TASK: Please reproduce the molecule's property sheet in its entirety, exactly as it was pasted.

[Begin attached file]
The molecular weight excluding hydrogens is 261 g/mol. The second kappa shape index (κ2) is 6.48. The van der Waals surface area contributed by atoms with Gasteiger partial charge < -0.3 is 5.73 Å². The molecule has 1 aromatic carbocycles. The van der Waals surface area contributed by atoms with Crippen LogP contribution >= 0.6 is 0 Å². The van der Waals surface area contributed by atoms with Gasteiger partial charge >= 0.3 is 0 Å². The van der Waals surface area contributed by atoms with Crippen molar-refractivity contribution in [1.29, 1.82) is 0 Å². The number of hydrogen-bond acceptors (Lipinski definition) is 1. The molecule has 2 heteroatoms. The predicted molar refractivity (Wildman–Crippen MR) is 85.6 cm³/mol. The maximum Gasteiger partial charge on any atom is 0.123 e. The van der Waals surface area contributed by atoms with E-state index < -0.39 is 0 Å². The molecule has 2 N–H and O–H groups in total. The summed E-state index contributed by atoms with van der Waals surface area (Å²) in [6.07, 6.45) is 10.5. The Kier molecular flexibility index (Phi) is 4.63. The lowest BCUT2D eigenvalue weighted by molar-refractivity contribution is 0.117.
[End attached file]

The molecular weight excluding hydrogens is 261 g/mol. The second kappa shape index (κ2) is 6.48. The van der Waals surface area contributed by atoms with Gasteiger partial charge < -0.3 is 5.73 Å². The molecule has 1 aromatic carbocycles. The van der Waals surface area contributed by atoms with Crippen LogP contribution >= 0.6 is 0 Å². The van der Waals surface area contributed by atoms with Gasteiger partial charge >= 0.3 is 0 Å². The van der Waals surface area contributed by atoms with Crippen molar-refractivity contribution in [1.29, 1.82) is 0 Å². The number of hydrogen-bond acceptors (Lipinski definition) is 1. The molecule has 2 heteroatoms. The predicted molar refractivity (Wildman–Crippen MR) is 85.6 cm³/mol. The maximum Gasteiger partial charge on any atom is 0.123 e. The van der Waals surface area contributed by atoms with E-state index < -0.39 is 0 Å². The molecule has 2 N–H and O–H groups in total. The summed E-state index contributed by atoms with van der Waals surface area (Å²) in [6.07, 6.45) is 10.5. The Kier molecular flexibility index (Phi) is 4.63. The lowest BCUT2D eigenvalue weighted by molar-refractivity contribution is 0.117.